IN THIS SUMMARY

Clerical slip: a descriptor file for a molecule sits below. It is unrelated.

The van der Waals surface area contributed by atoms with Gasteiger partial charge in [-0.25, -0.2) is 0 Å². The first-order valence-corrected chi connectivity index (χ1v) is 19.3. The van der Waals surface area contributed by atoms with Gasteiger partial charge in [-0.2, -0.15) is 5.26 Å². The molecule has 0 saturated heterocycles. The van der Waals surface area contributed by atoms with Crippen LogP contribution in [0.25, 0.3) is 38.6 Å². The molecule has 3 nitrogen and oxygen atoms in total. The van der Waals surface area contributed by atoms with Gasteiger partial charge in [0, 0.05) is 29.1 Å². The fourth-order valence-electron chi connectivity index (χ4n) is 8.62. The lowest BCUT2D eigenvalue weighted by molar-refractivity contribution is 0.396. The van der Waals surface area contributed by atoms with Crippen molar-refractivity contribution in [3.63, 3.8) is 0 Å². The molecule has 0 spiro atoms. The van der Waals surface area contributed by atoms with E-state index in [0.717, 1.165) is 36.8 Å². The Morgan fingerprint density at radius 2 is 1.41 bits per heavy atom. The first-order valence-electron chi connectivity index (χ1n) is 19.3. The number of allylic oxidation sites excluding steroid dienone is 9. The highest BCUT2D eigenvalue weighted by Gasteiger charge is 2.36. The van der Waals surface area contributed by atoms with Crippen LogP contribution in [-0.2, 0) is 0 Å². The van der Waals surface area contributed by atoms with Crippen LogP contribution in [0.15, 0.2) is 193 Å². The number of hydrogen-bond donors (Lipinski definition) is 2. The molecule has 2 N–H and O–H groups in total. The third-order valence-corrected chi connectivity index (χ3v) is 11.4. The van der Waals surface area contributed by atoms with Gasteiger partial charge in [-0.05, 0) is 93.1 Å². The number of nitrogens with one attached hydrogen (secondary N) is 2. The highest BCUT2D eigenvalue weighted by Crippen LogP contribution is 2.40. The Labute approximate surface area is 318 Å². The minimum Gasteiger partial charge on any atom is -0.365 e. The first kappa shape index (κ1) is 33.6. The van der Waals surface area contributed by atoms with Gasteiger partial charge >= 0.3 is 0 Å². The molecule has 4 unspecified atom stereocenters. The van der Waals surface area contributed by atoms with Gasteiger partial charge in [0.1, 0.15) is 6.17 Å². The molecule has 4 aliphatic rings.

The increasingly global economy leaves governments with little room for unilateral action, and little choice but to pursue accommodation and cooperation. U.S. policy is still adapting to this new world, and policymakers have not yet come to grips with the evolving economic realities, in part because of a lack of consensus about what goals and strategies to pursue. Few governments share the United States' ostensible commitment to open markets, and existing international institutions are inadequate. America is increasingly resorting to bilateral and multilateral agreements, but these are often ineffective. A more coherent and consistent policy must be developed if the United States is to function effectively in the arena of foreign economic policy. The United States cannot hope to fruitfully address its present economic difficulties without developing more extensive cooperative arrangements with other countries. The U.S. system of checks and balances was designed with a much smaller, less interventionist government in mind. Structures have emerged to carry out new economic responsibilities only gradually and haphazardly. Many U.S. initiatives are launched without any real consensus behind them, and all must survive, an obstacle course littered with bureaucratic impediments and competing interests. In contrast, our trading partners and competitors tend to have much more stable policies, and governments that play a more central role in guiding their economies.